Finally – for now – we know that the case for “sustainable development”, as it is generally understood, lacks demonstrated viability, and is a matter of assumption rather than analysis. In short, it is wishful thinking. We know this because energy-based economics, with its distinction between the real and the purely financial, requires us to understand the dynamics of credit, money and “growth”. This process strips away the claims made for growth upon which, in turn, are predicated assumptions about climate change.
From this body of understanding, backed up by statistics, we are able to make some projections with high levels confidence about predictive accuracy. This article isn’t the place for detailed predictions, but there are a number of broad outlines which are worth noting.
Critically, prosperity in the developed economies will continue to deteriorate. This trend appears irreversible and, in some countries, is being exacerbated by mistaken policies. ‘Prosperity’, in this context, means average discretionary incomes – that is, the spending power of individuals and households, after the cost of essentials has been deducted from their resources.
We also know that this waning prosperity will be accompanied by further balance sheet deterioration, meaning that debt will continue to increase faster than economic output, and that provision for the future (most obviously, pensions) will continue to be undermined. The “global pension time-bomb”, for example, cannot be defused without the adoption of policies which would have crippling near-term effects. It seems highly likely that the public will, sooner rather than later, come to understand that their chances of enjoying a comfortable retirement are being destroyed. This recognition is likely to become a political factor of immense importance.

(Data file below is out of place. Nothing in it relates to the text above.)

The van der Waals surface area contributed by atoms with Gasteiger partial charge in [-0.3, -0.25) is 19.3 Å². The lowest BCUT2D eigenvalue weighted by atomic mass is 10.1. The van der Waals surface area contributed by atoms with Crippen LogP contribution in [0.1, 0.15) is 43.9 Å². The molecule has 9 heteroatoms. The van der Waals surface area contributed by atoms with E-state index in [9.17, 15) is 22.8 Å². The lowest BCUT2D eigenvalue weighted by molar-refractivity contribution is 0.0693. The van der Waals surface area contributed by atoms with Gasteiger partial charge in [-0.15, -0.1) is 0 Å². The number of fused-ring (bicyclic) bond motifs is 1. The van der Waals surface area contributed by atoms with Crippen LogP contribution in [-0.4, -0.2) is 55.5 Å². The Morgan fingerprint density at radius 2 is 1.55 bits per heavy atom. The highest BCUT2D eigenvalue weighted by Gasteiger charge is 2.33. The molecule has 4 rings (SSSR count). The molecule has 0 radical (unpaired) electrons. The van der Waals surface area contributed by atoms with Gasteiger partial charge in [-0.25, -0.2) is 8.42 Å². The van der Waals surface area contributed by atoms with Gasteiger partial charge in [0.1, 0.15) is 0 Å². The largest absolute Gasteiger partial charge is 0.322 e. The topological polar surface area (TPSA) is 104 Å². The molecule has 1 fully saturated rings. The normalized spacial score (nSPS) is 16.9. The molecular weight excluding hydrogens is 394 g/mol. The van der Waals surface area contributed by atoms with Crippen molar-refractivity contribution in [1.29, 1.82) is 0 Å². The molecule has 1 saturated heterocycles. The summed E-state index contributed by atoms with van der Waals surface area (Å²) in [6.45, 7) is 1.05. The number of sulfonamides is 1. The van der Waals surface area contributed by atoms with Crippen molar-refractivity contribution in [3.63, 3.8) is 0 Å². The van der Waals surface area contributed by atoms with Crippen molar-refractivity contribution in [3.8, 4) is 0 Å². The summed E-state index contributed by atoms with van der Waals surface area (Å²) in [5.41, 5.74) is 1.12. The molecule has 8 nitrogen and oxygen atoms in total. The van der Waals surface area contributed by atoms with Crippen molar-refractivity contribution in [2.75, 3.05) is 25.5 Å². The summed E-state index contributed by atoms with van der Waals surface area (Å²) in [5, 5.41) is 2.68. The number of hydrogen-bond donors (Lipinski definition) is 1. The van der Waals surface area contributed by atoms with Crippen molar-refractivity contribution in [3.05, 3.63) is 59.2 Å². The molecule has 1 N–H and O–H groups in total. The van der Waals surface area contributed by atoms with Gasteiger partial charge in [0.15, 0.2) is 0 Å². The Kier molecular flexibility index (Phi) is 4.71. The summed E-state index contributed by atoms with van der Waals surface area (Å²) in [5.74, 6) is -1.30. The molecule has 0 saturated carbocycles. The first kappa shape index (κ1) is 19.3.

In a political climate characterised by deteriorating prosperity, worsening insecurity and growing resentment over perceived unfairness, the centre-right can expect to get the blame, and it can only make its defeat all the more comprehensive if it argues for more, rather than less, of failed policies like privatisation and deregulation. “Popular” or “populist” politicians can expect to make further gains, though this does not mean that their policies will always be implemented. Donald Trump’s budget, and the growing likelihood of “BINO” – meaning “Brexit In Name Only” – illustrate the determination of the elites to frustrate popular demands. These are promising conditions for the political Left, once it has purged its ranks of the “new” or “centrist” wings perceived by activists to have “sold out” to “liberal” economics in the recent past.
All of this has profound implications for business and finance. The established model, which remains built around the promotion of volume expansion despite deteriorating consumer circumstances, is going to come under increasing pressure. Any business whose strategy is founded on low wages, reduced security of employment, globalisation or the deregulation of consumer and employee protections is in urgent need of a “plan B”. Meanwhile, the near-certainty of a second financial crisis requires a rethink from financial institutions, whose assumptions about another taxpayer bail-out are, very probably, dangerously complacent.
Finally, public tolerance of wealth and income inequalities seems certain to deteriorate still further. Sooner rather than later, either Left or “populist” leaders are going to start asking quite how much money any individual actually needs. The ultra-wealthy might need to dust-off those plans for flight, though it seems increasingly likely that they can forget about New Zealand as a bolt-hole.